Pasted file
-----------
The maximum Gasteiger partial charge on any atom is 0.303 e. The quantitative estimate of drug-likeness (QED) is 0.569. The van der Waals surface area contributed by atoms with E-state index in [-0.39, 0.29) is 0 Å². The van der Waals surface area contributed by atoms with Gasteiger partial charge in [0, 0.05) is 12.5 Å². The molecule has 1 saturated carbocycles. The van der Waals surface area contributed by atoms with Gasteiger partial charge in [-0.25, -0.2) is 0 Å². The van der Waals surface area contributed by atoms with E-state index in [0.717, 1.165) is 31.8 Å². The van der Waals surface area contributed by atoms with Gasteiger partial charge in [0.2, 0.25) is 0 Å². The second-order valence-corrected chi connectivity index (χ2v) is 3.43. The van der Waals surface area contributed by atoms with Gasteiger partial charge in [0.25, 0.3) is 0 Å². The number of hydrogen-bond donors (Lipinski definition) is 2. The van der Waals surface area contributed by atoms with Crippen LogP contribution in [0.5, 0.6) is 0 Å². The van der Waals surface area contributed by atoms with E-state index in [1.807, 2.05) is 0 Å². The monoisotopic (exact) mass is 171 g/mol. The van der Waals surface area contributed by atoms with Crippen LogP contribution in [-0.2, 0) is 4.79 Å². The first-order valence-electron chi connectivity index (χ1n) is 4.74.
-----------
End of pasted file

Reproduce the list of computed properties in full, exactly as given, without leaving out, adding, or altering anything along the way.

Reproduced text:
The maximum Gasteiger partial charge on any atom is 0.303 e. The quantitative estimate of drug-likeness (QED) is 0.569. The van der Waals surface area contributed by atoms with E-state index in [-0.39, 0.29) is 0 Å². The van der Waals surface area contributed by atoms with Gasteiger partial charge in [0, 0.05) is 12.5 Å². The molecule has 1 saturated carbocycles. The van der Waals surface area contributed by atoms with Gasteiger partial charge in [-0.25, -0.2) is 0 Å². The van der Waals surface area contributed by atoms with E-state index in [0.717, 1.165) is 31.8 Å². The van der Waals surface area contributed by atoms with Gasteiger partial charge in [0.2, 0.25) is 0 Å². The second-order valence-corrected chi connectivity index (χ2v) is 3.43. The van der Waals surface area contributed by atoms with Gasteiger partial charge in [0.25, 0.3) is 0 Å². The number of hydrogen-bond donors (Lipinski definition) is 2. The van der Waals surface area contributed by atoms with Crippen LogP contribution in [0.5, 0.6) is 0 Å². The van der Waals surface area contributed by atoms with E-state index in [1.807, 2.05) is 0 Å². The monoisotopic (exact) mass is 171 g/mol. The van der Waals surface area contributed by atoms with Crippen LogP contribution in [-0.2, 0) is 4.79 Å². The first-order valence-electron chi connectivity index (χ1n) is 4.74.